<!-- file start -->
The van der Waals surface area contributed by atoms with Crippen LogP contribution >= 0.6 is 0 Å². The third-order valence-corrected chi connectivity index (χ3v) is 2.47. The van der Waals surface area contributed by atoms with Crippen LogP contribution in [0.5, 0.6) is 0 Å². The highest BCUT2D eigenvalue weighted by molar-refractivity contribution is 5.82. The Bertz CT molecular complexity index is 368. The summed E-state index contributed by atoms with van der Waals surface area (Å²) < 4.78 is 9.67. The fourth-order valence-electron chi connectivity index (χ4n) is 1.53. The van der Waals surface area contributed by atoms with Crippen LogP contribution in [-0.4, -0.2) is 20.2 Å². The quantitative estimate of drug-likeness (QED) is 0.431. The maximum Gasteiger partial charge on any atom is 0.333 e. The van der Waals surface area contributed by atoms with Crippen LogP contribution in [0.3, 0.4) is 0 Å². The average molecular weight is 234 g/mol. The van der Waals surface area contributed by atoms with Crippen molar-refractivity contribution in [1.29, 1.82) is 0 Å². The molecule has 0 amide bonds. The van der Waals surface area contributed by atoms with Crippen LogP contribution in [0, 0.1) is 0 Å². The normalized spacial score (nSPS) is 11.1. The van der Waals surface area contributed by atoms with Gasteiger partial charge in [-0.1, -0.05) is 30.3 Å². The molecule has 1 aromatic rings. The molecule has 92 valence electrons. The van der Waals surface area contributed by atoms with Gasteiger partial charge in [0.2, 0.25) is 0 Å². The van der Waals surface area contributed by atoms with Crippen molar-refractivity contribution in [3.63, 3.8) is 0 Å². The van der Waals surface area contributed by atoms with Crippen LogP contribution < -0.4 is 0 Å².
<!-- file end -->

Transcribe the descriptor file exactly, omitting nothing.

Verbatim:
The van der Waals surface area contributed by atoms with Crippen LogP contribution >= 0.6 is 0 Å². The third-order valence-corrected chi connectivity index (χ3v) is 2.47. The van der Waals surface area contributed by atoms with Crippen LogP contribution in [0.5, 0.6) is 0 Å². The highest BCUT2D eigenvalue weighted by molar-refractivity contribution is 5.82. The Bertz CT molecular complexity index is 368. The summed E-state index contributed by atoms with van der Waals surface area (Å²) < 4.78 is 9.67. The fourth-order valence-electron chi connectivity index (χ4n) is 1.53. The van der Waals surface area contributed by atoms with Crippen LogP contribution in [-0.4, -0.2) is 20.2 Å². The quantitative estimate of drug-likeness (QED) is 0.431. The maximum Gasteiger partial charge on any atom is 0.333 e. The van der Waals surface area contributed by atoms with Crippen LogP contribution in [0.3, 0.4) is 0 Å². The average molecular weight is 234 g/mol. The van der Waals surface area contributed by atoms with Crippen molar-refractivity contribution in [1.29, 1.82) is 0 Å². The molecule has 0 amide bonds. The van der Waals surface area contributed by atoms with Crippen LogP contribution in [0, 0.1) is 0 Å². The normalized spacial score (nSPS) is 11.1. The van der Waals surface area contributed by atoms with Gasteiger partial charge in [-0.1, -0.05) is 30.3 Å². The molecule has 1 aromatic rings. The molecule has 92 valence electrons. The van der Waals surface area contributed by atoms with Gasteiger partial charge in [0.2, 0.25) is 0 Å². The van der Waals surface area contributed by atoms with Crippen molar-refractivity contribution in [3.63, 3.8) is 0 Å². The van der Waals surface area contributed by atoms with Crippen LogP contribution < -0.4 is 0 Å².